If an Airworthiness Directive is published for your aircraft which makes it illegal to operate until complied, and your aircraft is sitting in the Alaskan wilderness with the closest facility hours away, what is the correct procedure? Would it be against the law to fly it directly to the facility? Would a technician have to travel to you? Any bush pilots have an answer? Thanks.


1 Answer 1


First thing you would do is study the compliance requirements of the AD.

Most ADs come with some kind of "fly-by" compliance period either by calendar date or hours/cycles. It's pretty unusual for an entire type or model to be grounded immediately.

But if that happened, you would examine the compliance procedure. If a mechanic is available to be flown to the location with the equipment necessary to perform the compliance procedure, you might decide it's cheapest and easiest to do that.

For example, if a fleet was grounded as of midnight this AM, and it required a detailed visual inspection, or even a Non Destructive Test of something like a control horn or some such that allowed some field performable procedure like Dye Penetrant, I might just have the mechanic flown to the site, do the procedure called for in the AD, sign off the inspection, and we're back in business.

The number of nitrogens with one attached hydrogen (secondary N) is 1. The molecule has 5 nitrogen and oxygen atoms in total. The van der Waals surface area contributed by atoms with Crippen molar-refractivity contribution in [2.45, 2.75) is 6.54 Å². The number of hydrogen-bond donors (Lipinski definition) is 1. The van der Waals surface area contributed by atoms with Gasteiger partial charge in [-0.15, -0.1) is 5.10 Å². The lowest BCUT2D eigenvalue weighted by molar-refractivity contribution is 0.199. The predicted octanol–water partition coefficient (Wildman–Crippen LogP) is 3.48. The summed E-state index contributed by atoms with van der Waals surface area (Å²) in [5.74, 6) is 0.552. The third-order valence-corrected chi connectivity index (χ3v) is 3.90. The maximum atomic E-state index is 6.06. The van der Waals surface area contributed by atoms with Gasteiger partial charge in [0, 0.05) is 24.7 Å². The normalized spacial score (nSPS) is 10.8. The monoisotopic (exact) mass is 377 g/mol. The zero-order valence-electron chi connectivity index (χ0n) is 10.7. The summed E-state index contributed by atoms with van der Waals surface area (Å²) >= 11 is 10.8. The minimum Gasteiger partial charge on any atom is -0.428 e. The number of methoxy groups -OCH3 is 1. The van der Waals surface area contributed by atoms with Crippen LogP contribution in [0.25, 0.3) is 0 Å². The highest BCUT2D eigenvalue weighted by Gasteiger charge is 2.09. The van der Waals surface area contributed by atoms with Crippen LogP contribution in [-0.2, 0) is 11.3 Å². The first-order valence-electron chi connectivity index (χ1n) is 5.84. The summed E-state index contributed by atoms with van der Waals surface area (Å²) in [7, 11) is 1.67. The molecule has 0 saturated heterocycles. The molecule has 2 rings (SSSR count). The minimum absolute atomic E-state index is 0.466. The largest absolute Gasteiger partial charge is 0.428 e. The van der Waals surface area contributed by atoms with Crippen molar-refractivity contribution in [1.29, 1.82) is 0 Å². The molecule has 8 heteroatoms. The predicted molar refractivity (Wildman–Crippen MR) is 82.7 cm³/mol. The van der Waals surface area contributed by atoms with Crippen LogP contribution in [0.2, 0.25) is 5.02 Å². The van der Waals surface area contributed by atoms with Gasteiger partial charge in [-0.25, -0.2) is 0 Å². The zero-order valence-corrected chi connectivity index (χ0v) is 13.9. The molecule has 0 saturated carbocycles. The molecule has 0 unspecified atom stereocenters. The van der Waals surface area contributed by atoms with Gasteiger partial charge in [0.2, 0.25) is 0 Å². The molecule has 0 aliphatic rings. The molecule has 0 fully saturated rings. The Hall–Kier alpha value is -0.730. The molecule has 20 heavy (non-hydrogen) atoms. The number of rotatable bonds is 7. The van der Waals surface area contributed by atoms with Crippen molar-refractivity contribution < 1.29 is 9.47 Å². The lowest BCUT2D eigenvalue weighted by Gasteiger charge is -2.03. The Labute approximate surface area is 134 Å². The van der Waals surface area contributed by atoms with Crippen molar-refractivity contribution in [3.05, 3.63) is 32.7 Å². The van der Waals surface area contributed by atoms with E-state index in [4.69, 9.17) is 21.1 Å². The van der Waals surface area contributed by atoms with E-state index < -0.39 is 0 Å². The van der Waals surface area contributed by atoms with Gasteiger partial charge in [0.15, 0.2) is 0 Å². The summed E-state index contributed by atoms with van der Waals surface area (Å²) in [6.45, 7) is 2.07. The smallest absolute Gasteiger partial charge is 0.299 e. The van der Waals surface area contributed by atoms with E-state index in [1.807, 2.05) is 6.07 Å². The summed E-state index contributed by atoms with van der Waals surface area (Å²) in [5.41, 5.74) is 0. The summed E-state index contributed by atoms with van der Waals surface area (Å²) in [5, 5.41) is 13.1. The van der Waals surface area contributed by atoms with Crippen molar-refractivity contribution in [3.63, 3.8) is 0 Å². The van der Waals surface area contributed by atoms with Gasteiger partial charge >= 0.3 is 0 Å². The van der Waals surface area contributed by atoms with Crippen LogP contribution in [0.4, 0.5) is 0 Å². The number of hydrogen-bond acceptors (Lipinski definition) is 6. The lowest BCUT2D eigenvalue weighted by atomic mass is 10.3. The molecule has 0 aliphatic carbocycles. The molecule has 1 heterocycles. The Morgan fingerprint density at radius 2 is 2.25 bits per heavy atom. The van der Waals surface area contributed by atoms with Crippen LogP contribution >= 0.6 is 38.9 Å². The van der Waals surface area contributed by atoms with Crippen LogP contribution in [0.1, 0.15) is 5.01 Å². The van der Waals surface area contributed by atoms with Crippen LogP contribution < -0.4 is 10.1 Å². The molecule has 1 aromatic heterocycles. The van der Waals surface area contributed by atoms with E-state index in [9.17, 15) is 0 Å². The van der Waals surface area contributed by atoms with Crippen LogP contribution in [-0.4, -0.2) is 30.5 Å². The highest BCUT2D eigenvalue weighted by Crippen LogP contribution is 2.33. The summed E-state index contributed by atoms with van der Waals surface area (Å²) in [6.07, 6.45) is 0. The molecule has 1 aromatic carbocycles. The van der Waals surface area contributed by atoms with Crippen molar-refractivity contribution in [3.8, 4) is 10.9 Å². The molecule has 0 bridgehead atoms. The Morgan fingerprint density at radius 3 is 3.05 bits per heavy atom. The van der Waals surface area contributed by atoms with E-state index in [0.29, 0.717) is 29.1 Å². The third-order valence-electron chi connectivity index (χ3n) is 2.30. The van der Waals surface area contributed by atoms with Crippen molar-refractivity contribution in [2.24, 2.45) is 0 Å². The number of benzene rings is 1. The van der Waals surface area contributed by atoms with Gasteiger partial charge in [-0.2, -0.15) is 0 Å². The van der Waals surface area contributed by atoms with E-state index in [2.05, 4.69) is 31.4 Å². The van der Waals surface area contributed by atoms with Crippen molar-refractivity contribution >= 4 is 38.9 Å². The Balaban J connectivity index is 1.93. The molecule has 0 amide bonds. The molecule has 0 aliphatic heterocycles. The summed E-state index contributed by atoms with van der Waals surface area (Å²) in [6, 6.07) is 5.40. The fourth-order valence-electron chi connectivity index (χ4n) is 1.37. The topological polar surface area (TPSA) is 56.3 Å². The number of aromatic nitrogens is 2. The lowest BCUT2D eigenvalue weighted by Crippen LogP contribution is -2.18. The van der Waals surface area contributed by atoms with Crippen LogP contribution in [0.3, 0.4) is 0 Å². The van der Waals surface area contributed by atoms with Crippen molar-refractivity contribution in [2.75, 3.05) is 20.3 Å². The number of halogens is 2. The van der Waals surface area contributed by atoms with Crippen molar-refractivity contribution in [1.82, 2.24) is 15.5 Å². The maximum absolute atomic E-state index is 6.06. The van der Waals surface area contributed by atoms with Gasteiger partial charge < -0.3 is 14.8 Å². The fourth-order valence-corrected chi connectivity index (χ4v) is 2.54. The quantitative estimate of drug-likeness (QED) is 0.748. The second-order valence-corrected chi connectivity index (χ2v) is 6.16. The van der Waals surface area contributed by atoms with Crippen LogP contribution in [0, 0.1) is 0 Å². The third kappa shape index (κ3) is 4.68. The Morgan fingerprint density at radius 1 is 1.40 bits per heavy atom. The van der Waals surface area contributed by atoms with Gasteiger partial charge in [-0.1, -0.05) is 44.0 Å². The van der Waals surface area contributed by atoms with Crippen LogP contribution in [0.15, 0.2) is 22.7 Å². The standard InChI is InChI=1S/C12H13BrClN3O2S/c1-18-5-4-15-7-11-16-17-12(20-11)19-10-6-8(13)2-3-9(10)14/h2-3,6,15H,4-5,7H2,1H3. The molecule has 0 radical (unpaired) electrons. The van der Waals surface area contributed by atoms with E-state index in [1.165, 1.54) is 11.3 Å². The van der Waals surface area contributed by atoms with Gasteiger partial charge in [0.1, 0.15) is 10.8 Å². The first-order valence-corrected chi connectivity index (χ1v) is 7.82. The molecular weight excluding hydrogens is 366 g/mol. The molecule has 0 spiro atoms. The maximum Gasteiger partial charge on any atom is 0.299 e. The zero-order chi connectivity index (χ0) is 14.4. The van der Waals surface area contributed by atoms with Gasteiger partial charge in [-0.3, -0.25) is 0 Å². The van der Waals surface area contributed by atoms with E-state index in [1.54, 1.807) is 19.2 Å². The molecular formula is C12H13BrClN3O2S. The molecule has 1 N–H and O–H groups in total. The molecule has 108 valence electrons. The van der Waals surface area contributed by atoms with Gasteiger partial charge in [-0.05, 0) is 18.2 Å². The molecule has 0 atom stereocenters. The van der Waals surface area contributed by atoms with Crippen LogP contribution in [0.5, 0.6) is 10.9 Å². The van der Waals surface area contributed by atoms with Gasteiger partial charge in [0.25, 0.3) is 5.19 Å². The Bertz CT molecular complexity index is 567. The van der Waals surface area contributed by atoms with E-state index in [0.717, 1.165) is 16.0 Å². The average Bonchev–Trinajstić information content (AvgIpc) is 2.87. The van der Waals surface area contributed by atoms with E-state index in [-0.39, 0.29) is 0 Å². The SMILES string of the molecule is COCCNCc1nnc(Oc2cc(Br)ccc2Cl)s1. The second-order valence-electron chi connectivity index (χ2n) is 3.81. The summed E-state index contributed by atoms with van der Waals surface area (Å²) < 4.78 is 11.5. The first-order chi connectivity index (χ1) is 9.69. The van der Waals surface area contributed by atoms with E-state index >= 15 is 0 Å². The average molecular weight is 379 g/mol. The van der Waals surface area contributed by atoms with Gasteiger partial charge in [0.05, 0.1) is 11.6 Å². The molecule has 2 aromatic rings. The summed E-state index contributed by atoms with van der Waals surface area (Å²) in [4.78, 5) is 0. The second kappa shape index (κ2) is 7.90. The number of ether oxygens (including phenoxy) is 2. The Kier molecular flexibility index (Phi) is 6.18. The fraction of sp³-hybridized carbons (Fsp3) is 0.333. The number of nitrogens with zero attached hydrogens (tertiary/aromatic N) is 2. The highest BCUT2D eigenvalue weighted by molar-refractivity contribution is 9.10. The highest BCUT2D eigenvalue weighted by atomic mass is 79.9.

If a mechanic wasn't available, or the compliance requirement needed the airplane to be flown back to a maintenance base, you would contact the FSDO for your region to apply for a ferry permit to take the plane to a maintenance base. The terms of the ferry permit will determine whether or not some check has to be done before flight, or whether a mechanic has to do it or just the pilot.

Immediate grounding ADs are generally avoided because they are so disruptive and result in a flood of ferry permit applications. Normally an analysis and risk assessment is performed to arrive at a compliance grace period that meets a mathematical risk probability threshold while giving the fleet as much flexibility as possible.


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